Sitting and Back Pain
A number of years back I wrote an article on sitting and back pain…actually it was on this page before I changed it entirely. (You can view the original article at the bottom of this page) I had based the article on what I had been taught and what I had believed I had observed over the 20-plus years as a manual/myofascial release therapist and nearly 30 years as a physical therapist. Whenever I check my blog statistics page, this page is always at the top in terms of daily views. People around the world have read what I wrote and came away informed…sort of. Traditional logic (actually, internet logic) says that prolonged sitting leads to shortening of the hip flexors (iliopsoas) and shortened hip flexors lead to an increase in anterior pelvic tilt and lower back pain. I used to recite that mantra to nearly every patient who had lower back pain. The kicker was that when I did myofascial release treatment to address what I thought was short hip flexors, my patients nearly always improved. So if the “sitting shortens the hip flexors and tight hip flexors lead to an increase in anterior pelvic tilt and lower back pain” logic is false, what IS happening? What I did/do with my hands, when I am in treatment, apparently had little to do with what I thought that I was accomplishing.
Todd Hargrove, in his Better Movement blog, wrote a few articles titled “Does Excessive Sitting Shorten the Hip Flexors?” as well as “Does Anterior Pelvic Tilt Cause Low Back Pain?“. (Thanks, Todd, I like the way you think and write) He pretty much dispels all of these myths quite succinctly. There is simply no plausible evidence that any of these conditions lead to an increased incidence of lower back pain. These facts do not negate the positive outcomes that I have had over the years treating issues that I believed existed, it just shows me that there are other things happening under my hands that need to be better explained.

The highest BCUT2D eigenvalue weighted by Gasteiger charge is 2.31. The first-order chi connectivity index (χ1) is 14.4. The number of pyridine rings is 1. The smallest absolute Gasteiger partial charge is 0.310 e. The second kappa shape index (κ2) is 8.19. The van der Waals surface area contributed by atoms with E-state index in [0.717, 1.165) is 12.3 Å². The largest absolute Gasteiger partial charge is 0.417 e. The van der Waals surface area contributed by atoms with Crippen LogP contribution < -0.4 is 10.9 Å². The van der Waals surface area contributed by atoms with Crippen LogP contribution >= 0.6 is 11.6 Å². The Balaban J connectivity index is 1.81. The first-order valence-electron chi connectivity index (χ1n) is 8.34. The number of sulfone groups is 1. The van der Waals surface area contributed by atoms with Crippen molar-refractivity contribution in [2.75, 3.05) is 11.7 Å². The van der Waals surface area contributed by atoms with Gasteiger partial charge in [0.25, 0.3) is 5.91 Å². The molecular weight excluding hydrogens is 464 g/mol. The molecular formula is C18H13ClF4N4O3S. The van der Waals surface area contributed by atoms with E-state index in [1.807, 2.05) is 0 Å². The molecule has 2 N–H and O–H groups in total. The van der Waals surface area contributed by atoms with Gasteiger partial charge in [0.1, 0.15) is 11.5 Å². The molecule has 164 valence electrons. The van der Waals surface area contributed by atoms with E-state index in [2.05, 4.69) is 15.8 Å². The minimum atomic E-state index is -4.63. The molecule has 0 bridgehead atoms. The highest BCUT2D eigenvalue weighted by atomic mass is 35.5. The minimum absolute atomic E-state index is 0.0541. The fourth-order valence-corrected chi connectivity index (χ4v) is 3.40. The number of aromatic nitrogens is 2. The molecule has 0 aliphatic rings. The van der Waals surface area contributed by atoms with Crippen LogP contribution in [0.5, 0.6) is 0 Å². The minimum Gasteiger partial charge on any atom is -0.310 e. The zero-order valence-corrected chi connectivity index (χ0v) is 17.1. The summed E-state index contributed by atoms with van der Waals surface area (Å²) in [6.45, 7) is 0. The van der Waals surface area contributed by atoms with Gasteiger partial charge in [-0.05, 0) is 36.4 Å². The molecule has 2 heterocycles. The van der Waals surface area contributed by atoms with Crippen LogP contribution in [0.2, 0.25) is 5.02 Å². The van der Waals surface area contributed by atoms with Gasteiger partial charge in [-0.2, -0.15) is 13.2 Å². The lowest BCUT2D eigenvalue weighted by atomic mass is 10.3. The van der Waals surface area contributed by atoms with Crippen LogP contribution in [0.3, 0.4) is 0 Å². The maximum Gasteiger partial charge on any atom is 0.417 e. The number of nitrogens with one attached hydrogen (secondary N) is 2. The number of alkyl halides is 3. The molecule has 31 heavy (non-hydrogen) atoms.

When I interview a new patient with lower back pain complaints, I ask them a few very specific questions. I ask them to distinguish between extended sitting with their back relaxed against a chair back with sitting while leaning forward, as if working at a computer. They will typically answer that the second scenario is more problematic. I will also ask them if prolonged standing, especially with a slight forward lean (as if standing at the kitchen sink, washing dishes) increases their low back pain. My patients will often answer in the affirmative for this questions as well. My takeaway was that there was shortening of the hip flexors, which I would attempt to objectify through a test of hip flexor length (Thomas Test). I would then perform some gentle palpation to the region of the hip flexors while my patient relaxed in supine. Many times these tests would reproduce the pain, all of which brought me to my stunning conclusion that the hip flexors were at fault. No harm done, as for nearly 20 years I did not know any different, or ignored those who told me different. I would then do what it was that I do with all of my patients, myofascial release treatment, and they improved.